Published 6 June 2011
Auckland Council commissioners have approved a private helipad on a Greenhithe lifestyle block just off the new State Highway 18.
The application had 18 opponents on grounds such as noise & privacy, but a neighbour who didn’t oppose online medical publisher Philip Thornton’s application, Dale Turkington, said he was more concerned about the noise generated from traffic on the new motorway at the bottom of the valley.
Acoustic reports showed his property would be most affected from flights on the primary flight path, but Mr Turkington said the effects & noise from the helicopter wouldn’t be an issue for him due to the low numbers of flights.
Hearing commissioners Alan Watson (chairman), Alan Bradbourne & Bill Smith gave their approval on 23 May for the helipad at 312 Upper Harbour Drive, Greenhithe, for up to 4 non-commercial helicopter flights/week (4 arrivals & 4 departures, no more than 2 of each on any one day).
Philip & Karen Thornton own an 11.64ha property on the north-western side of Upper Harbour Drive which has relatively steep pasture and pockets of bush. It descends towards the recently completed section of State Highway 18 through Greenhithe.
Council planner Zita Talaic recommended the application. She said in her report for the hearing consent was required because the establishment of a helipad & associated helicopter flights wasn’t specifically listed as an activity within the area A: mixed environmental (Greenhithe) zone, making it a non-complying activity.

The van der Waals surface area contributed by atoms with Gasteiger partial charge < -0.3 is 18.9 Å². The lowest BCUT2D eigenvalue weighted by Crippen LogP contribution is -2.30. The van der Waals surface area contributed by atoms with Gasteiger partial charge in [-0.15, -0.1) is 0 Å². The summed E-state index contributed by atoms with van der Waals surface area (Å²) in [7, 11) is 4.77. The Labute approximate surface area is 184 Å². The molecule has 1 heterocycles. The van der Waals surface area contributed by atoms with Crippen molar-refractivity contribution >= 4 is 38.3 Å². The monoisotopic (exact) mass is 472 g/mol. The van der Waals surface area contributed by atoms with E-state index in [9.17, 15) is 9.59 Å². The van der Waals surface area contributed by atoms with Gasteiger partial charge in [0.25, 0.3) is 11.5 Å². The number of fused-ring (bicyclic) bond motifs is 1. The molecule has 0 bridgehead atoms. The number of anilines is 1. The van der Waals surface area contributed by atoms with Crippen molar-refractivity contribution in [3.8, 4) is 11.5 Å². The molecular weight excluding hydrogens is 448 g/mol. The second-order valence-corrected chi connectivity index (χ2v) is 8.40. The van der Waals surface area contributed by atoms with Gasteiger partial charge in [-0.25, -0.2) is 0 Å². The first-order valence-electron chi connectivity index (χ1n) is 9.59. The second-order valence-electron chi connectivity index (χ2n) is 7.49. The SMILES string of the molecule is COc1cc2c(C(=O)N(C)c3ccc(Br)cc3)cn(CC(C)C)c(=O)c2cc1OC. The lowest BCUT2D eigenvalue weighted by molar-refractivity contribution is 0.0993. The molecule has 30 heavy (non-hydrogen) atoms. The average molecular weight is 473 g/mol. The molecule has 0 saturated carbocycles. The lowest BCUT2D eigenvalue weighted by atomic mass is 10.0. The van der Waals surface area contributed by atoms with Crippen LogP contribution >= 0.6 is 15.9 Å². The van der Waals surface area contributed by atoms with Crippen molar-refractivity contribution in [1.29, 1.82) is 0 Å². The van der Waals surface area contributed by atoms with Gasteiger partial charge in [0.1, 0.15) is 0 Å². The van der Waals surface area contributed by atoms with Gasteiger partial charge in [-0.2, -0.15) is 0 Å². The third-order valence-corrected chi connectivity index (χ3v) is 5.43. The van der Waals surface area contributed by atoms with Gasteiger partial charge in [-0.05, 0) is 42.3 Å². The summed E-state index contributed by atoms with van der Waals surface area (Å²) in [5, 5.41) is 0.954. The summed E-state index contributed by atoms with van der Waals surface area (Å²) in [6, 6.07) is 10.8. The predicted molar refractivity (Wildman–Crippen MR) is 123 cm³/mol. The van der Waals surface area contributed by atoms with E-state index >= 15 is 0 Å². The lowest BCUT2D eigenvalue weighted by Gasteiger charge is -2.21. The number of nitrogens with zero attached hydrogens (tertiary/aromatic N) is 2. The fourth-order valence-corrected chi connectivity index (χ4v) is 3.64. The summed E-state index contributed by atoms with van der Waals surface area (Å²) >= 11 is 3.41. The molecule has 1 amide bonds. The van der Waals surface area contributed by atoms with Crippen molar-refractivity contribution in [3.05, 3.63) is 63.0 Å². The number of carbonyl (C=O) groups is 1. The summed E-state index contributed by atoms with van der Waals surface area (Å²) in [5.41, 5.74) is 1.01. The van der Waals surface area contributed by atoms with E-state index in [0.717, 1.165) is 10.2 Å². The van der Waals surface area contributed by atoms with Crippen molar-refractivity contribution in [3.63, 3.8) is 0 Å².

Ms Talaic said other areas in the former North Shore City made provision for helicopters – Okura in its residential expansion & rural zones, Albany in its business 9 & 10 zones and Paremoremo in its rural zone.
The commissioners said in their decision: “We consider that, due to the site location & characteristics, the proposed flight paths, the low frequency of flights/week or /day and the short duration of the helicopter noise, the aural amenity of the surrounding area will remain largely unaltered during the course of any given day.”
3 factors which the commissioners said differentiated this site were its size & configuration, providing significant separation from neighbours; a primary flight path that avoided neighbours because it was almost entirely over the undeveloped rural site; and the proposed location of the helipad on one of the highest points in the area, allowing for easier navigation and for attaining the minimum overflying altitude of 1000ft quickly.
The Thorntons own Drugsite Ltd & Woolshed New Media Ltd and, through the Drugsite Trust, operate US website Drugs.com, which says it’s “the largest, most widely visited, independent medicine information website available on the internet”. They also operate Question.com.
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Attribution: Hearing decision, online checks, story written by Bob Dey for the Bob Dey Property Report.